12147 Corey Lake Road, Three Rivers, Michigan (269) 244-5690

Monthly Archive: December 2019

‘Twas the night before Christmas….

‘Twas the night before Christmas, when all through the farm, Not a creature was stirring, to do any harm; Bushel baskets were placed by the market with care, In hopes that St. Nicholas soon would be there;

The orchards were nestled all snug in the ground, While visions of sweet spring time danced all around. And the farmer in her bibs and standard farm cap, had just settled down for a long winter’s nap,

When out on the farm there arose such a clatter, I sprang from the bed to see what was the matter. Away to the window I flew like a flash, Tore open the shutters and threw up the sash.

The moon on the breast of the new-fallen snow Gave the lustre of mid-day to objects below, When, what to my wondering eyes should appear, But so many, many tree eating deer.

And then more motion, so lively and quick, I knew in a moment it must be St. Nick. More rapid than eagles his coursers they came, And he shouted, “Stop eating those trees, what a shame,”

“And stay out of the grapes and the strawberries too, and tell all your friends they better just shoo, These trees are preparing for the 2020 crop, for eager CLO customers to get when they shop.”

As dry leaves that before the wild hurricane fly, When they meet with an obstacle, mount to the sky, So away from the tree-tops the coursers they flew, leaving alone the vineyards and blueberries too.

And then, in a twinkling, I heard a new sound. As I drew in my hand, and was turning around, Down through the market St. Nicholas came with a bound.

He was dressed all in fur, from his head to farm boots,  And his clothes were all tarnished with dirt and stained fruits,  Something large was flung on his back, And I wondered, what did he  have in that sack?

His eyes — how they twinkled! his dimples how merry! His cheeks were apple red, his nose like a sweet cherry! His droll little mouth was drawn up so sweet, And I saw leftover sugar from a donut treat.

He was eating an apple and then a pear, but I saw him looking at pies, I swear, He had a broad face and a donut shaped belly, That shook, when he laughed like a jar of grape jelly.

He was chubby and plump, a right jolly old elf, And I wondered if he’d found peach brandy on the shelf; A wink of his eye and a twist of his head, showed empty hard cider bottles he had instead.

He spoke not a word, but went straight to his work, And filled all the bushels; then turned with a jerk, I could see new farm tools; some pruners and hoes, but where was that new tractor I recently chose?

He moved to leave and I heard an engine roar, he was driving my new tractor right out the door, But I heard him exclaim, ere he drove out of sight, HAPPY CHRISTMAS TO ALL, AND TO ALL A GOOD-NIGHT!

Wishing you the peace of winter…..

While the market is closed as we take our winter breather, we also know that some of you would like to pick up items we might still have for yourself or others. We know a lot of customers like giving hard ciders and brandies as gifts, or picking up some of our frozen “take and bake” pies.  (Still available in apple, strawberry-rhubarb, blueberry, cherry, and cherry-berry.) Just give us a call on 269-244-5690, and we’re happy to make an appointment to meet up with you.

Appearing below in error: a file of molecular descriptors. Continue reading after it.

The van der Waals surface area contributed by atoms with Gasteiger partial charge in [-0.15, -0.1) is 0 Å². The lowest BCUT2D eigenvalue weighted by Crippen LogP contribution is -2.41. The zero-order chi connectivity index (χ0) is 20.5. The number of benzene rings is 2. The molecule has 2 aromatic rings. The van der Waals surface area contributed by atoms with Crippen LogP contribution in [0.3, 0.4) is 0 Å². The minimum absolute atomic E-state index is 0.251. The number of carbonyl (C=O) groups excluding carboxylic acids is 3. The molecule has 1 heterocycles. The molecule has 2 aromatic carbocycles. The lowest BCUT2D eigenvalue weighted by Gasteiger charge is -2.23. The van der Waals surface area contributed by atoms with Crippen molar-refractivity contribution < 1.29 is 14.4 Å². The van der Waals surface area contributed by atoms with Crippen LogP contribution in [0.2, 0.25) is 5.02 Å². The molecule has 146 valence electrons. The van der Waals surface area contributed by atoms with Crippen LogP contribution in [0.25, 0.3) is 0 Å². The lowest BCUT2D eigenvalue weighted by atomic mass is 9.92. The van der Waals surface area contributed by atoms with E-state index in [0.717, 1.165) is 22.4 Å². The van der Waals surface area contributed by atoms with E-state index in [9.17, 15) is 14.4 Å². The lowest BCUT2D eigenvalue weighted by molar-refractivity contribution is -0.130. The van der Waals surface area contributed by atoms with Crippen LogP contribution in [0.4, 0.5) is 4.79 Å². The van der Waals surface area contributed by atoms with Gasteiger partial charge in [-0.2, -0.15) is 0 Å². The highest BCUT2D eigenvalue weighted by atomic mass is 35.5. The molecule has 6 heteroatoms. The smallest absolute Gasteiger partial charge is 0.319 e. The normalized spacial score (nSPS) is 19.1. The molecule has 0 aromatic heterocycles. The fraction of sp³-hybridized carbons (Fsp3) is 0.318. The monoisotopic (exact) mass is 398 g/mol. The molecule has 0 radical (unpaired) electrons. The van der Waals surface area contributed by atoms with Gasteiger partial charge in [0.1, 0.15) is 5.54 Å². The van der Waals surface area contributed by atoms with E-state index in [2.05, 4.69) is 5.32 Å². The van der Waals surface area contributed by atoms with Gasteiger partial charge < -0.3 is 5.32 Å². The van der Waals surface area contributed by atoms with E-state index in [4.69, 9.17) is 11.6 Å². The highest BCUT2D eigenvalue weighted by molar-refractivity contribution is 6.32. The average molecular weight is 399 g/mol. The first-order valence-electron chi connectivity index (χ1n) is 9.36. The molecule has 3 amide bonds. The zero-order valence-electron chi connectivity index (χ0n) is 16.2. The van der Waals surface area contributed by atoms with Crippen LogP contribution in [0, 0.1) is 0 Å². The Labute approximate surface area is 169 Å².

From the Farmer’s Almanac:

In 2019, the winter solstice arrives on Saturday, December 21, at 11:19 p.m. EST, marking the first day of winter in the Northern Hemisphere. In the Northern Hemisphere, the winter solstice always occurs around December 21 or 22. (In the Southern Hemisphere, the winter solstice occurs around June 20 or 21.) It is the day with the fewest hours of sunlight in the whole year. 

At the winter solstice, the Sun appears at its most southerly point. The Sun is directly overhead at “high-noon” on the solstice at the latitude called the Tropic of Capricorn. The next day, the path will begin to advance northward.

The word solstice comes from Latin sol “sun” and sistere “to stand still.” So, loosely translated, it means “sun stand still.” For a few days before and after the solstice, the Sun appears to stand still in the sky. The change in its noontime elevation is so slight that the Sun’s path seems to stay the same, or stand still.  Think of it this way. The solstice brings the return of more sunlight. It only gets brighter from here!  (I think all of us are ready for that!)

As winter officially begins everyone here at the farm wishes you a most peaceful winter. For we farmers who spend so much time outdoors, thinking about growing hours and daylight, winter on the farm is an important time. It is when our orchards, vineyards and fields go into their deep sleep to prepare for another growing season. It is the time when all of us get to catch up with family and friends, linger over a cup of coffee, delight in eating our frozen/canned fruits and vegetables, and not set alarms. The moments of quiet and solitude are perhaps the best gifts we receive as we find time to relax and rejuvenate. All the best to all of you!